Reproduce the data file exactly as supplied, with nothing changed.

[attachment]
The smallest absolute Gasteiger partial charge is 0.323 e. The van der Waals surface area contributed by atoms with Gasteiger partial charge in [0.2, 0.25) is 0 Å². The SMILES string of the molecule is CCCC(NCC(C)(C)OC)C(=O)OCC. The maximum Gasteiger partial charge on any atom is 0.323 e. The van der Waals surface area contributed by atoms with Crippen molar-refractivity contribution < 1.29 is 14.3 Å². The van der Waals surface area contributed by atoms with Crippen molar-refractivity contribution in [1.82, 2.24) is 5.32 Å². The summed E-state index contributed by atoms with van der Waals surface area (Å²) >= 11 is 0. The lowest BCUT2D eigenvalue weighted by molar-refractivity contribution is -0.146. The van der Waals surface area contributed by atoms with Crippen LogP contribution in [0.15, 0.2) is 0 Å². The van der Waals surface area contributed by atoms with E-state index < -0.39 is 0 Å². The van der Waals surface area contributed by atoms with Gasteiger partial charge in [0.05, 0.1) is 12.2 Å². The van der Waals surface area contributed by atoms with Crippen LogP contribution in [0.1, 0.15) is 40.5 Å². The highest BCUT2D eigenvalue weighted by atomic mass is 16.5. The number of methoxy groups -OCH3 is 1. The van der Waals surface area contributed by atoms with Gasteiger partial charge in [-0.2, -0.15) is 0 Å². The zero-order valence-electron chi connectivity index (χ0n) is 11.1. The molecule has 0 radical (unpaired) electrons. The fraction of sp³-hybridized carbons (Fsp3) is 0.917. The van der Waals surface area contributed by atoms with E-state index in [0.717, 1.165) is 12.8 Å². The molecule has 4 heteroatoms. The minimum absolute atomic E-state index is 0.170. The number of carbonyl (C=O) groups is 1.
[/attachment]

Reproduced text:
The smallest absolute Gasteiger partial charge is 0.323 e. The van der Waals surface area contributed by atoms with Gasteiger partial charge in [0.2, 0.25) is 0 Å². The SMILES string of the molecule is CCCC(NCC(C)(C)OC)C(=O)OCC. The maximum Gasteiger partial charge on any atom is 0.323 e. The van der Waals surface area contributed by atoms with Crippen molar-refractivity contribution < 1.29 is 14.3 Å². The van der Waals surface area contributed by atoms with Crippen molar-refractivity contribution in [1.82, 2.24) is 5.32 Å². The summed E-state index contributed by atoms with van der Waals surface area (Å²) >= 11 is 0. The lowest BCUT2D eigenvalue weighted by molar-refractivity contribution is -0.146. The van der Waals surface area contributed by atoms with Crippen LogP contribution in [0.15, 0.2) is 0 Å². The van der Waals surface area contributed by atoms with E-state index < -0.39 is 0 Å². The van der Waals surface area contributed by atoms with Gasteiger partial charge in [0.05, 0.1) is 12.2 Å². The van der Waals surface area contributed by atoms with Crippen LogP contribution in [0.1, 0.15) is 40.5 Å². The highest BCUT2D eigenvalue weighted by atomic mass is 16.5. The number of methoxy groups -OCH3 is 1. The van der Waals surface area contributed by atoms with Gasteiger partial charge in [-0.2, -0.15) is 0 Å². The zero-order valence-electron chi connectivity index (χ0n) is 11.1. The molecule has 0 radical (unpaired) electrons. The fraction of sp³-hybridized carbons (Fsp3) is 0.917. The van der Waals surface area contributed by atoms with E-state index in [0.717, 1.165) is 12.8 Å². The molecule has 4 heteroatoms. The minimum absolute atomic E-state index is 0.170. The number of carbonyl (C=O) groups is 1.